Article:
BuzzFeed investors pull funds as company plans to go public via SPAC



BuzzFeed, the digital media company known for a curious mix of quizzes, listicles and hard hitting news stories, isn’t expected to raise as much cash via its public listing as it once advertised.

Citing anonymous sources, The Wall Street Journal reported Thursday that investors in the blank-check company that BuzzFeed is combining with in order to go public, are pulling out the bulk of their money.

BuzzFeed, which is set to begin trading in the coming days, will likely raise “a fraction” of the $287.5 million it initially expected, The Journal said.

In June, BuzzFeed ‘s co-founder and CEO Jonah Peretti announced plans for the company to go public through a merger with 5th Avenue Partners, a special-purpose acquisition company, or SPAC. These blank-check companies raise money and list on the stock exchange with the intent of merging with a private company to take it public.

Jonah Peretti, Founder and CEO of Buzzfeed
BuzzFeed co-founder and CEO Jonah Peretti announced plans for the digital media company to go public via a SPAC in June.
Getty Images

But investors pulling out the bulk of their money, and according to The Journal, the reduced cash could put pressure on BuzzFeed’s balance sheet. BuzzFeed has also secured $150 million in convertible note financing.

BuzzFeed did not return requests for comment.

The digital media giant has said that the SPAC deal would help it bring in new talent, pursue acquisitions and lift sales by 25 percent annually through 2024. BuzzFeed’s SPAC deal is also financing this summer’s acquisition of lifestyle publisher Complex Networks. That acquisition comes on the heels of BuzzFeed’s deal to buy HuffPost earlier this year.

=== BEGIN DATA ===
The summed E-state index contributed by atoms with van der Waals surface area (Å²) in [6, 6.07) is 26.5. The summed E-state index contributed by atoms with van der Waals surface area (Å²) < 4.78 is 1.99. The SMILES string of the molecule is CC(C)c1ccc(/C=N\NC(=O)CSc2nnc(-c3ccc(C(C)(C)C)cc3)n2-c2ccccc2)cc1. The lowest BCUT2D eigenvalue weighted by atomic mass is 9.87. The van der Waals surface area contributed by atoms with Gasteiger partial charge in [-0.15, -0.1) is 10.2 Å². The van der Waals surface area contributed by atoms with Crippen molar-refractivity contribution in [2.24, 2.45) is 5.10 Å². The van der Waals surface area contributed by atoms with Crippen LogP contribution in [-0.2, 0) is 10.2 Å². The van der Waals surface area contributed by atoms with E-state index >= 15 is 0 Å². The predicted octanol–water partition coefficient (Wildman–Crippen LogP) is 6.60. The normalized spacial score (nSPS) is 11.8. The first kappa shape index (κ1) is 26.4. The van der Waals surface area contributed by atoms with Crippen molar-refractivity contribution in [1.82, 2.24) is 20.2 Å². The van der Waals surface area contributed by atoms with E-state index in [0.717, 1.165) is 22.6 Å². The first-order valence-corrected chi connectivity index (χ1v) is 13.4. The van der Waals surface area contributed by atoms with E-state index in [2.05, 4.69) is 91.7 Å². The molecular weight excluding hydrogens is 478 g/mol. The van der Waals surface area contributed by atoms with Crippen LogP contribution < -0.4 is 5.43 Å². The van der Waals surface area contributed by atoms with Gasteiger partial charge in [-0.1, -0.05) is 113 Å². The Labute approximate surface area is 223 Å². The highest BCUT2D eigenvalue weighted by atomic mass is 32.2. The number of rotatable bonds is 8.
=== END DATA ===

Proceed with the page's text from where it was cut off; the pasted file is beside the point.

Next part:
The pullback in financing comes as the once-hot SPAC market has cooled, in part because of new scrutiny from the Securities and Exchange Commission on overinflated revenue projections made by some startups that are merging with SPACs.

 A BuzzFeed News logo adorns a wall inside BuzzFeed headquarters, December 11, 2018 in New York City
BuzzFeed is now expected to receive only a fraction of the $287.5 million held by the SPAC, according to a new report.
Getty Images

Other companies have pulled the plug on their SPAC plans amid declining stock prices for firms that go public this way. In recent months, BuzzFeed rival Vice Media ended talks to go public via a SPAC, in part because it didn’t have strong enough financials to make the deal work, sources told The Post at the time.

BuzzFeed said last month that its revenue totaled $90.1 million in the third quarter, up 20 percent over the year-ago quarter, thanks to a 39 percent jump in advertising sales. The company said it lost $3.6 million for the quarter


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